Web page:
October is Infant Loss Awareness Month. As we honor those children gone too soon, we often try to highlight these beautiful lives and remember them in a way that helps us shoulder some of the pain left behind. It’s a heavy burden to carry for any adult, but what about the smaller shoulders that try to carry the load? What about the siblings that live through the loss of a brother or sister? A mother or father? A grandparent or friend? A furry companion?
Loss is hard at any age and grief is not experienced the same in any two people. So how do we help our children gracefully navigate loss and disappointment?
How do we raise resilient children so that they may thrive even after the most heartbreaking of situations?
When our son passed away, we were forced to take on the responsibility of helping our children through their heartbreak while trying to deal with our own. We knew honesty and transparency were the best things we could offer them. We did not hide our grief, we answered questions bluntly and we didn’t judge each other’s ways of grieving. And when we hit rock bottom, we tried our best to laugh. Whether rock bottom was polishing off a pint with my new boyfriends, Ben & Jerry, or changing my daughters’ sheets every.single.night for months from bed-soaking night terrors, we tried to lighten the guilt and the shame in any way we could.
Because at the end of the day…there is no shame in grieving.
Though I pray that you don’t find yourself needing to employ any of the following, here are a few things that we have found to be very helpful in encouraging our kiddos to roll with some of the punches they’ve had to absorb.
Most children spend as many, if not more, hours at school as at home. It’s important to make connections with multiple people that have the best interest of your child at heart. We reached out to our school’s guidance counselor and teachers to ensure our girls had multiple people they knew cared about them and understood what they were going through. The simplest things; i.e. “How many siblings do you have?” now trigger panic. It ensured that our girls had a “safe spot” to give themselves a little space if they needed a minute to cry or take a break.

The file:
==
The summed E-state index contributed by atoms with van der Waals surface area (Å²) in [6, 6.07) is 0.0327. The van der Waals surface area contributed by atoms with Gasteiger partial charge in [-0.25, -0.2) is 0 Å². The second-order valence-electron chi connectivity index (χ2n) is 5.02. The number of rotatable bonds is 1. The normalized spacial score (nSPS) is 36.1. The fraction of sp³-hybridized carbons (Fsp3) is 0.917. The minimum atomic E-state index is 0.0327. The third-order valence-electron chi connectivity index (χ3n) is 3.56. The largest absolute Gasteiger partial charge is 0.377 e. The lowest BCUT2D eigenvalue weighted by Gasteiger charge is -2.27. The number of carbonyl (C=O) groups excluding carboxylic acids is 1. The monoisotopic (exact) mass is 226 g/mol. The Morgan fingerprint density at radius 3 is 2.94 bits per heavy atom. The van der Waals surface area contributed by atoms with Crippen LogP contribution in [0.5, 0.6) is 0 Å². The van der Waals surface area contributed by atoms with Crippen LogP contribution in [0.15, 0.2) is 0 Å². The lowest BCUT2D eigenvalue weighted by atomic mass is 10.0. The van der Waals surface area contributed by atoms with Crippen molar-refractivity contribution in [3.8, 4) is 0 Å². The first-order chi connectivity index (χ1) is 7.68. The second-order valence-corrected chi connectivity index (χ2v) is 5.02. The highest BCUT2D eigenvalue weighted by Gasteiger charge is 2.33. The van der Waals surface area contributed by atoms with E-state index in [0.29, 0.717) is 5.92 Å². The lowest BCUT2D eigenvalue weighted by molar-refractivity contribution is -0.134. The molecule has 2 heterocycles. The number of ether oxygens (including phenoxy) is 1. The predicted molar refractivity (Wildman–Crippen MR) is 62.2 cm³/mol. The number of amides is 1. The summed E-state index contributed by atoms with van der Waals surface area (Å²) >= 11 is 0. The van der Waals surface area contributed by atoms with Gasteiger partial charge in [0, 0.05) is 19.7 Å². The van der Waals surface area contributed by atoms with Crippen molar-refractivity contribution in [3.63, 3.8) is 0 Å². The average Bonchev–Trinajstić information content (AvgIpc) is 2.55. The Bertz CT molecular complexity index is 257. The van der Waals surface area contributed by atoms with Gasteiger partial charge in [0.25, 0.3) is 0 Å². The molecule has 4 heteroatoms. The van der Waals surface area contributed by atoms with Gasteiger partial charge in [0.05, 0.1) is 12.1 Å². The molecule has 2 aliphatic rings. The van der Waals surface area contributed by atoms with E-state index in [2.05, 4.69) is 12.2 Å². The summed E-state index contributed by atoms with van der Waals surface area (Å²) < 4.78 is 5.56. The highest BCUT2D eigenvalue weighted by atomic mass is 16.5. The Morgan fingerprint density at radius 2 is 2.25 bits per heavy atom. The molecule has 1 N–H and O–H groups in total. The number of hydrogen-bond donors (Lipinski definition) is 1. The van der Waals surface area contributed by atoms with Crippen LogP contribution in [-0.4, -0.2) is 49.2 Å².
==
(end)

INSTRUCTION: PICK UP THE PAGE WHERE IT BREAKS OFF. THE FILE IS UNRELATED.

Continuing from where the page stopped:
We used words that our girls understood without sugar-coating the hard parts. Though we discussed Heaven and angels and passing away, our 6-year-old needed to know that her brother died. He died. Period. He wasn’t “gone” or “sleeping.” He wouldn’t return to sleep in his crib ever again. Many articles and books about death gently discussed dying as “falling asleep forever.” This wording was confusing for our girls and they needed to know that when they went to bed at night, they didn’t have to fear that they wouldn’t wake up in the morning.
We didn’t keep secrets from our girls. If we got a bad diagnosis or report, they were the first ones we told. We were open with them that our newborn was fragile and could die at any moment. Catching a cold could kill him. However, as scary as that sounds, it actually comforted them. It reassured them that when we said it was okay for them to hold him; it really was. It certified that when we said he was breathing well; he really was. They knew when to be worried and when they could let that anxiety go. It gave them permission to relax and have fun and create lasting memories with their brother.
We were lucky enough to bring our baby home from the hospital, some aren’t that lucky. We were lucky enough to hold him, feed him, get to know him…these are huge blessings. I was lucky enough to carry him long enough that he could survive birth, while other mamas had to say goodbye to their babies before a viable birth date.
As much as it broke our hearts to lose him, we were sure to point out how the joy outweighed the pain. He changed our lives and with it, he changed our perspective. Positivity takes practice. We worked hard to help our children realize that sometimes we have to find joy, instead of waiting for it to find us.
Difficult issues and emotions become 12,000 lb. pachyderms when neglected and left to wander. We tried to help relieve the “elephant in the room” by communicating our needs. We helped our girls practice a simple line they could recite whenever they felt uncomfortable: “Thanks for your support, but I’d rather not talk about it right now.” This allowed the elephant to be addressed so that comfortable “normal” conversation could come back to their relationships.
Our family has a long way to go in the healing process, but we’ve learned to be compassionate with each other. When our youngest makes callous remarks, the rest of us understand her grief is different than ours. If our middle has a rough day, we understand that maybe she needs a little time alone to decompress. When our oldest tries to perfect everything she touches, we remind her that we are all a work in progress and that even in flaw there is great beauty.
We’ve become more forgiving of each other and compassionate towards each other’s needs. We’ve learned that we can [and will] get through anything life throws our way. We’ve realized that even with great loss, there is great gain: resilient strength.